Ending violence against women and girls: a renewed commitment

Instances of reported violence and misogyny against women and girls are rising. The high profile murders of Zara Aleena, Sarah Everard, Bibaa Henry, Nicole Smallman, Maria Rawlings, Sabina Nessa and Ashling Murphy have again raised questions about what can be done to tackle the rising incidence of violence against women and girls.

Violence against women and girls, as set out by the United Nations, is any act of gender-based violence that results in, or is likely to result in, physical, sexual or psychological harm or suffering to women, including threats of such acts, coercion or arbitrary deprivation of liberty, whether occurring in public or in private life.

More broadly, the agenda around tackling violence against women and girls seeks to tackle more inherent and systemic attitudes towards women and girls, their “roles” in society and the actions, of both men and women, which further entrench the gender biases that women and girls experience on a regular basis.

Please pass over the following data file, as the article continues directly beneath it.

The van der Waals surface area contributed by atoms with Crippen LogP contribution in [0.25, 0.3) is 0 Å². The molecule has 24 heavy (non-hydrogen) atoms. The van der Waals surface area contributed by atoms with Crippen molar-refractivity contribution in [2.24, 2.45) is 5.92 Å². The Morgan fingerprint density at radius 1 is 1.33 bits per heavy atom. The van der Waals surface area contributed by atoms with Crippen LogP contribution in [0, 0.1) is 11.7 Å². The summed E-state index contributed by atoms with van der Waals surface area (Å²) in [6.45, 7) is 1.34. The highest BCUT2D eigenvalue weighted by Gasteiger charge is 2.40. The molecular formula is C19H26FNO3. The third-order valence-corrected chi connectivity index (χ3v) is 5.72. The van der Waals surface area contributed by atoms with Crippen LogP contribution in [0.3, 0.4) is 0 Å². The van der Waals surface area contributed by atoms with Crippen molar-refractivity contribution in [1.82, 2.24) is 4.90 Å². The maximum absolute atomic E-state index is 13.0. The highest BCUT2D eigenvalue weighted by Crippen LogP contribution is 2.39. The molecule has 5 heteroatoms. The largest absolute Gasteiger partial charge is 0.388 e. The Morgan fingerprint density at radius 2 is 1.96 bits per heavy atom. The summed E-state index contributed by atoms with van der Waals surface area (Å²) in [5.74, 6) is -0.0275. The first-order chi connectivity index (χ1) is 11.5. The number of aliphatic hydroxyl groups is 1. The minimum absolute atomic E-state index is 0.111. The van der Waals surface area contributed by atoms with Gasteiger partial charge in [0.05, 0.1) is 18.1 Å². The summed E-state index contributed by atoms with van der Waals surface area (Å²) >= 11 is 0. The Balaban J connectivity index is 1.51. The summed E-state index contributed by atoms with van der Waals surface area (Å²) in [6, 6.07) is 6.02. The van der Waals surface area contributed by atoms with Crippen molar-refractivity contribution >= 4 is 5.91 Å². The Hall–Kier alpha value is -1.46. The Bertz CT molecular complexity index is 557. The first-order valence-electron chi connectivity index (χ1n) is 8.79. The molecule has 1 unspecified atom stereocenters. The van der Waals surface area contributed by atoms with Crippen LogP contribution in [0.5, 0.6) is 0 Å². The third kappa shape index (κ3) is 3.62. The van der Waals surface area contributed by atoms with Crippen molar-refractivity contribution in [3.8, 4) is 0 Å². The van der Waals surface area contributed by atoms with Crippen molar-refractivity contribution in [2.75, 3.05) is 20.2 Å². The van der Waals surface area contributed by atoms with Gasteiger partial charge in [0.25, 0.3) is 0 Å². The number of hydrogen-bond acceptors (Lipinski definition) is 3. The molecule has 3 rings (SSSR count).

Under-reporting and challenging everyday behaviours

Data from the Office for National Statistics (ONS) shows that across the UK, 22% of women report having been a victim of sexual assault. In addition,14% of women aged 16 to 19, and 10% of women aged 20 to 24 say they have been a victim of domestic abuse.  Research by UN Women UK has also found that 71% of women in the UK have experienced some form of sexual harassment in a public space, with this number increasing even further to 86% among women aged 18–24.

However, the prosecution rates for crimes associated with VAWAG, such as rape or domestic abuse are low, and there is a general consensus that more needs to be done within criminal justice to try and improve confidence in the system.